The mushrooms at Illawarra’s Bulli Woolworths, like those at other supermarkets, are grown for consistency and shelf life, and may travel considerable distances—even from overseas—before reaching tables. However, across the street, behind the artist studios in the old Molloy Timbermill, there are blooms of strange and delicious oyster and shiitake mushrooms that can be plucked and served within hours. Rory Robinson and Michael Degnen launched their new business, Illawarra Mushrooms, at the Bulli studios a few months ago, with the goal of growing hundreds of kilos of unique mushrooms to sell to local supermarkets, markets, and restaurants.
The two began cultivating gourmet mushrooms at home a few years ago, but during the pandemic, they began to consider how they could turn their pastime into a company. They began farming at Cringila’s Green Connect farm before deciding to build up a professional lab and warehouse at Bulli at the end of last year due to the abundance of rain. Mr Degnen said, “So far, it’s been received incredibly well—everyone loves the mushrooms and has given us really wonderful comments.” “We’re passionate about growing sustainable food locally and trying to inspire others to do the same, so we can get people more connected to their food and where it comes from.”
“Though this isn’t the ‘perfect environment’ for growing mushrooms, our goal was to bring food production into the city and become urban food growers.” “We’ve even considered looking for a location in Wollongong’s central business district to demonstrate that food can be produced on a small scale in the city.” It doesn’t have to be a long distance.” At the moment, the two guys are primarily growing shiitake and a species of oyster mushrooms, and they’ve been enjoying the intricate and often unpredictable process of creating fungi with a considerably wider shape and colour profile than most people are used to.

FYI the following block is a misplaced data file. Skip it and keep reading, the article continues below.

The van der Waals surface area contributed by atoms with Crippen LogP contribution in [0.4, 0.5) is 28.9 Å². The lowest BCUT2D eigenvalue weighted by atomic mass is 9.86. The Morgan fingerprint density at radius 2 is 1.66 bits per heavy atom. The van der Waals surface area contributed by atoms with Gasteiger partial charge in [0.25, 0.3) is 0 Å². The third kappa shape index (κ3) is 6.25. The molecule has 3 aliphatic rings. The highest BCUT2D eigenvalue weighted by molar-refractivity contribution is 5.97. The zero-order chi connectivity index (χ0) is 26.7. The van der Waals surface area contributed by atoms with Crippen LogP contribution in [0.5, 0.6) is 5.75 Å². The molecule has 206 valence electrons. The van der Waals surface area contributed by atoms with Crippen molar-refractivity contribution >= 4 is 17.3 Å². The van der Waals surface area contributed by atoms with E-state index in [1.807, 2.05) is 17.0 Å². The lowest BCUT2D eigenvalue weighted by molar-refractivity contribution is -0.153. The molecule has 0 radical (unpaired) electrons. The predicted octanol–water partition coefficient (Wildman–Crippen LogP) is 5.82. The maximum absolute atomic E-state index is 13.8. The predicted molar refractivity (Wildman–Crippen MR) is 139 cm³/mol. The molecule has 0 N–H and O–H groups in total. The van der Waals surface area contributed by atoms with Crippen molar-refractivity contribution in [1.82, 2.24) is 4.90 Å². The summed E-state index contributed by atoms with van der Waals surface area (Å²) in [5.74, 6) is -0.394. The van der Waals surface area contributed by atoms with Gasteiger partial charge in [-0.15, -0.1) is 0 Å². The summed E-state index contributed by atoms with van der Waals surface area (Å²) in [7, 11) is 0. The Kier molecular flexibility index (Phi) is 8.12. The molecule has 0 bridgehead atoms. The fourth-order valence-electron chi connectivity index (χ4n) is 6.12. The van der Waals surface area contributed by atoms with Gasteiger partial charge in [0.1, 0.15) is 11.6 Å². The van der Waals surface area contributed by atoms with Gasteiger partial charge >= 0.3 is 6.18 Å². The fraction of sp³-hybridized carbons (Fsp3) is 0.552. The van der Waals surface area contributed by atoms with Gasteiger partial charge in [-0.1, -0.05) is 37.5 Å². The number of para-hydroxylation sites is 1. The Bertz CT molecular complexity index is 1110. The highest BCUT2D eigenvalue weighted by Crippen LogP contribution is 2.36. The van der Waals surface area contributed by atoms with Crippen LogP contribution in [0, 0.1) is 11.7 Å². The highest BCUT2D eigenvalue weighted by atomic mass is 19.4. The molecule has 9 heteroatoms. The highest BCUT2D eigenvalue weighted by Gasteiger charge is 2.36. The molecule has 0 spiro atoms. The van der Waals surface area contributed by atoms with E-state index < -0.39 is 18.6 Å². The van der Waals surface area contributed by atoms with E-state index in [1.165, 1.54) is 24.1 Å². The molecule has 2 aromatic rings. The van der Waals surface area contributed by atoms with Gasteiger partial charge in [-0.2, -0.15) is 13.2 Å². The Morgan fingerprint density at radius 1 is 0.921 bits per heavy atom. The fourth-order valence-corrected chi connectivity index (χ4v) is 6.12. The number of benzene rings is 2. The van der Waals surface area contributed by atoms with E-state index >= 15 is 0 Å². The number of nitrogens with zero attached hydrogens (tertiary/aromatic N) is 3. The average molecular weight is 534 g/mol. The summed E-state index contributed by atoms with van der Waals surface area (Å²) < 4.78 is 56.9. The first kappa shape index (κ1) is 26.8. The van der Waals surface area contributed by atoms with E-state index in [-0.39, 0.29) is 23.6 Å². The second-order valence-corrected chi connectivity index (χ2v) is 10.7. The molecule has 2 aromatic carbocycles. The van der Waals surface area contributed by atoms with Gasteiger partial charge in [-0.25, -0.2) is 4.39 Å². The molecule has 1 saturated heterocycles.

Their mushrooms are organic and produced without the pesticides or preservatives commonly used in supermarket mushrooms to keep them fresh for weeks, resulting in a much deeper flavour, according to the men. “A mushroom gathered today is significantly different from a mushroom picked five days ago,” Mr Robinson explained. “So, we’ve been harvesting and getting them out to people right soon.” “I think a lot of people haven’t had an oyster mushroom like that before – the difference is huge, and we’re pleased to be able to provide it to people.” Their mushrooms are available at Thirroul’s Flametree Co-op, Tarrawant to’s Meadow Street Grocers, and in some of Green Connect’s veggie boxes.
Mr Robinson explained, “We’ll be approaching local grocers, possibly some IGAs, and then we’ve just applied for Wollongong’s Foragers Markets to test the waters.” “Today, we sold some to Opus cafe in Wollongong, and we’ll also approach some of the restaurants that specialise in local cuisine.” The enterprise is as organic and ecological as possible, and it is aimed to help residents and eateries reduce their food miles at a time of high fuel prices and climate change. “Our mushrooms are produced on waste products from other sectors,” Mr Robinson explained, “so sawdust and soy hulls are inside out blocks.” “Just under this small tent we’ve set up here, we can probably grow approximately 150kg of food every week—image what we could grow in the entire warehouse.”